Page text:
The Human Rights Commission has congratulated the leadership of New Zealand Police in acknowledging and working to address unconscious bias.
“The fact our Police are publicly acknowledging and working to address unconscious bias is significant and something we can all be proud of,” said Race Relations Commissioner Dame Susan Devoy.
“This work is not new, simple and by no means over. The late Dr Apirana Mahuika helped launch ‘Turning the Tide’, a groundbreaking prevention and education strategy from Police and iwi responding to the disproportionate incarceration of Maori New Zealanders.”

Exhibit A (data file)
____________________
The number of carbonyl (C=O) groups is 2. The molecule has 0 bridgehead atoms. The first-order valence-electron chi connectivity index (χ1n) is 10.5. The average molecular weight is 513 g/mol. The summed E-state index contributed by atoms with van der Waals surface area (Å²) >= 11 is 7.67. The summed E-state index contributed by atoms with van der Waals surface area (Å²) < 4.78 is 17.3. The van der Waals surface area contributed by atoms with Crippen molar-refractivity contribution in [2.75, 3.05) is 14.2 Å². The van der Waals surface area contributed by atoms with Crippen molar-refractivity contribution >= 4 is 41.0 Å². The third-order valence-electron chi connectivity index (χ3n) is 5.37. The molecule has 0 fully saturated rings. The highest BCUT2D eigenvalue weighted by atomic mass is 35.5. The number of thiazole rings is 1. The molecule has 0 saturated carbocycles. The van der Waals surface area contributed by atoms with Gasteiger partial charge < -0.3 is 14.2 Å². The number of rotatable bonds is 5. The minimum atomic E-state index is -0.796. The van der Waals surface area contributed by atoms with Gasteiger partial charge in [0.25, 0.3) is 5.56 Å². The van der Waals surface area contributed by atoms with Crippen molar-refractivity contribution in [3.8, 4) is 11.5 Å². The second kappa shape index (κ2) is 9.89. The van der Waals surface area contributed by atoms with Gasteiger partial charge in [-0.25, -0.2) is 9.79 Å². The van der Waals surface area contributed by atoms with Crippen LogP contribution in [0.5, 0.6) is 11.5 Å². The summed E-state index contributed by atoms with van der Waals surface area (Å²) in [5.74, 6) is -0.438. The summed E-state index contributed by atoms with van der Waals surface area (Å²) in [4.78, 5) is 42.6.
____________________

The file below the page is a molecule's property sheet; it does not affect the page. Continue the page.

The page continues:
"While only 5 per cent of Maori New Zealanders come into contact with the justice system: Maori make up more than 50 per cent of our prison population and 15 per cent of our total population."
Dame Susan said ‘Turning the Tide’ was praised by the United Nations in this year’s review of New Zealand’s performance under the UN Convention Against Torture and other Cruel, Inhuman and Degrading Treatment or OPCAT.
“The United Nations agreed with the Commission’s view that ‘Turning the Tide’ could be applied to other areas of New Zealand’s justice system,” said Dame Susan.
“We acknowledge the leadership of iwi and the NZ Police in challenging and addressing a major human rights issue facing many New Zealanders.”
You can read the Turning of the Tide prevention strategy here.